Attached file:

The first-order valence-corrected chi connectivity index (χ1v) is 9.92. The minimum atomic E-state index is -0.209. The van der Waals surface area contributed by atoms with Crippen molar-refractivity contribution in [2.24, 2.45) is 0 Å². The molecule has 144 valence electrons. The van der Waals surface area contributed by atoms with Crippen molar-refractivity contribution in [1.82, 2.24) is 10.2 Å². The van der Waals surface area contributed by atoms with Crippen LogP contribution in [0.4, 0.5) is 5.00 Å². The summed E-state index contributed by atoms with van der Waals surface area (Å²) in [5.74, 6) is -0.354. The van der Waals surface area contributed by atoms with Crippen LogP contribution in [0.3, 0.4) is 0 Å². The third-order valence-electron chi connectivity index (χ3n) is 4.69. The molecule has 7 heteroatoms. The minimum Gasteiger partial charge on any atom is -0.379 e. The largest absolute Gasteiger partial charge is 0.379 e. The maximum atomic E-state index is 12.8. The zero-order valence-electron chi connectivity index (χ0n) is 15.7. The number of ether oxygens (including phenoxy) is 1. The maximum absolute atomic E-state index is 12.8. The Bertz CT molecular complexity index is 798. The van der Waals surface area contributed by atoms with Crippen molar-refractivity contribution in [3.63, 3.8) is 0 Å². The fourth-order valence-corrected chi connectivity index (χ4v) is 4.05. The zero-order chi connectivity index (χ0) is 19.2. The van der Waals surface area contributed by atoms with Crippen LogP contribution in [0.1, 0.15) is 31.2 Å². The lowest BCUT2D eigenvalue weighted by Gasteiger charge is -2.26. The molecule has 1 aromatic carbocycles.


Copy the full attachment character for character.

The first-order valence-corrected chi connectivity index (χ1v) is 9.92. The minimum atomic E-state index is -0.209. The van der Waals surface area contributed by atoms with Crippen molar-refractivity contribution in [2.24, 2.45) is 0 Å². The molecule has 144 valence electrons. The van der Waals surface area contributed by atoms with Crippen molar-refractivity contribution in [1.82, 2.24) is 10.2 Å². The van der Waals surface area contributed by atoms with Crippen LogP contribution in [0.4, 0.5) is 5.00 Å². The summed E-state index contributed by atoms with van der Waals surface area (Å²) in [5.74, 6) is -0.354. The van der Waals surface area contributed by atoms with Crippen LogP contribution in [0.3, 0.4) is 0 Å². The third-order valence-electron chi connectivity index (χ3n) is 4.69. The molecule has 7 heteroatoms. The minimum Gasteiger partial charge on any atom is -0.379 e. The largest absolute Gasteiger partial charge is 0.379 e. The maximum atomic E-state index is 12.8. The zero-order valence-electron chi connectivity index (χ0n) is 15.7. The number of ether oxygens (including phenoxy) is 1. The maximum absolute atomic E-state index is 12.8. The Bertz CT molecular complexity index is 798. The van der Waals surface area contributed by atoms with Crippen molar-refractivity contribution in [3.63, 3.8) is 0 Å². The fourth-order valence-corrected chi connectivity index (χ4v) is 4.05. The zero-order chi connectivity index (χ0) is 19.2. The van der Waals surface area contributed by atoms with Crippen LogP contribution in [0.1, 0.15) is 31.2 Å². The lowest BCUT2D eigenvalue weighted by Gasteiger charge is -2.26. The molecule has 1 aromatic carbocycles.